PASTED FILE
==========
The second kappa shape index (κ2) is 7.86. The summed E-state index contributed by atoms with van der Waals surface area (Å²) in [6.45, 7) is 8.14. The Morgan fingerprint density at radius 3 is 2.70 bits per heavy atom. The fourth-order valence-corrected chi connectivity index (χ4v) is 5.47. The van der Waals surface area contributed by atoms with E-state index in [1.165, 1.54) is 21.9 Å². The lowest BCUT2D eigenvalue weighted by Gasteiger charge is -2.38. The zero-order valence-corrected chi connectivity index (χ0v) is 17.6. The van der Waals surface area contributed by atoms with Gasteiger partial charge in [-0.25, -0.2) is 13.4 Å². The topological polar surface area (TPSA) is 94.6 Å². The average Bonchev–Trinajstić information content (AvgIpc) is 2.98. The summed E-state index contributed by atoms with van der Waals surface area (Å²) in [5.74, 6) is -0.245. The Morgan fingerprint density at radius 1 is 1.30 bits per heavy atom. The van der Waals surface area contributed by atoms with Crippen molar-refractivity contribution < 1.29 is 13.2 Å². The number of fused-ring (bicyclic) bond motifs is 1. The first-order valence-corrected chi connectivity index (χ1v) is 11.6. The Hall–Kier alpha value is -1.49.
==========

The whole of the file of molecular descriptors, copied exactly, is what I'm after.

The second kappa shape index (κ2) is 7.86. The summed E-state index contributed by atoms with van der Waals surface area (Å²) in [6.45, 7) is 8.14. The Morgan fingerprint density at radius 3 is 2.70 bits per heavy atom. The fourth-order valence-corrected chi connectivity index (χ4v) is 5.47. The van der Waals surface area contributed by atoms with E-state index in [1.165, 1.54) is 21.9 Å². The lowest BCUT2D eigenvalue weighted by Gasteiger charge is -2.38. The zero-order valence-corrected chi connectivity index (χ0v) is 17.6. The van der Waals surface area contributed by atoms with Gasteiger partial charge in [-0.25, -0.2) is 13.4 Å². The topological polar surface area (TPSA) is 94.6 Å². The average Bonchev–Trinajstić information content (AvgIpc) is 2.98. The summed E-state index contributed by atoms with van der Waals surface area (Å²) in [5.74, 6) is -0.245. The Morgan fingerprint density at radius 1 is 1.30 bits per heavy atom. The van der Waals surface area contributed by atoms with Crippen molar-refractivity contribution < 1.29 is 13.2 Å². The number of fused-ring (bicyclic) bond motifs is 1. The first-order valence-corrected chi connectivity index (χ1v) is 11.6. The Hall–Kier alpha value is -1.49.